The rain was important, since in the beginning we got all our water for the whole year from the rain that was stored in a large cistern carved into the limestone alongside our house. It had to be cleaned out every year, and I remember one time we children were lowered some twenty feet in baskets on the ends of ropes to see what the cistern was like. It was scary and seemed dark because we only had one lantern lowered with us. Dad said if you turned out the lantern and looked up through the opening of the cistern during the daytime and looked in the right place, you could see stars. I don't remember seeing any.
A lot of things happened when I was three. The compound we stayed in was an old college that had been closed during World War One and didn't open again because it had been damaged in the war and there wasn't money to pay for teachers. But the grounds were big enough to turn it into an agricultural school. The Pence family came from California to run the school and I was so happy because they had three boys around my age. They moved into the house next to ours that had been empty since we had moved. Jimmy was close to my age, and I thought he was fun to play with. About this time some workmen had built a tree house in our back yard in an almond tree, and we had a lot of fun in it.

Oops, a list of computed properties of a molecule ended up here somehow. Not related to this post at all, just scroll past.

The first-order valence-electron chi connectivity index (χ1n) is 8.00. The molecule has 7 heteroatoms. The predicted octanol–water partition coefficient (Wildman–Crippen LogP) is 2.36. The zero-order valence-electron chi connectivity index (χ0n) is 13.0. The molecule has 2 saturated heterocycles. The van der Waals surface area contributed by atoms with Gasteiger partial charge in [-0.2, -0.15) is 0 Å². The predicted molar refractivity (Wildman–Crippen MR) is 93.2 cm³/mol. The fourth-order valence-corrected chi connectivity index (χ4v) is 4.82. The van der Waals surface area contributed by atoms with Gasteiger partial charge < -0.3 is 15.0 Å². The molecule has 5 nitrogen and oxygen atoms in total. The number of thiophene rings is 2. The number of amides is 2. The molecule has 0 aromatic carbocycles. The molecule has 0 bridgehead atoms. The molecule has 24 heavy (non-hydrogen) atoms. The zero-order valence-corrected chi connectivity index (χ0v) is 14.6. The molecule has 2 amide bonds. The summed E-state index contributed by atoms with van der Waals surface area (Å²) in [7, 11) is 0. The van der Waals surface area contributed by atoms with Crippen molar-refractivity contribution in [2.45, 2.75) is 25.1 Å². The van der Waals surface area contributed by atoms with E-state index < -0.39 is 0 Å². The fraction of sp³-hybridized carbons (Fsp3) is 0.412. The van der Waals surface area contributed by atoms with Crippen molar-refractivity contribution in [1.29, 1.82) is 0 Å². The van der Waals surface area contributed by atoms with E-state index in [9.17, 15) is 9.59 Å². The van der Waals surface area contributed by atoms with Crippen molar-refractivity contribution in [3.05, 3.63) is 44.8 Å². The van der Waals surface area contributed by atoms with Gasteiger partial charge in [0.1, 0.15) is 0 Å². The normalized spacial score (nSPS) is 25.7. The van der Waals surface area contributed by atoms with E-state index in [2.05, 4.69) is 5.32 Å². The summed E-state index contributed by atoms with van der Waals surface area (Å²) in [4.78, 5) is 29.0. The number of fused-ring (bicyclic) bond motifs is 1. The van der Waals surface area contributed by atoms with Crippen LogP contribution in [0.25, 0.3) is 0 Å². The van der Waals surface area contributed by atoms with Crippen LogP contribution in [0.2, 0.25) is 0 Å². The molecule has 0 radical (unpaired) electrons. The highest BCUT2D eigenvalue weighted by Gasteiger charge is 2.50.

About the time of my third birthday, my sister and I got a very high fever. We also had spots on our arms. Mother was very worried and then she and Dad got sick too. Only Henry wasn't affected. The doctor came and took our temperatures and looked at our tongues and spots and said that we had scarlet fever. As we were getting better Henry got sicker than any of us. When I was playing with him on one of our beds, I found a big red swelling on the side of his neck which made him cry and Mother came running. They took Henry into Mom and Dad's bedroom and when I saw him the next morning he had a big bandage around his neck. Mother said the doctor had to cut his neck to let a lot of poisons come out.
I think it was the next summer that we went camping up into the hills west of where we lived where there are a lot of red cliffs. Trucks took us part of the way and then we had to get on donkeys and horses to go on. Henry, Lynda Dewey, and I were put in empty grape boxes that were tied onto both sides of a large donkey, It was very rough and bumpy, so we were very glad to get off at the campsite. From the top of the cliffs we could see all the way back to Gaziantep.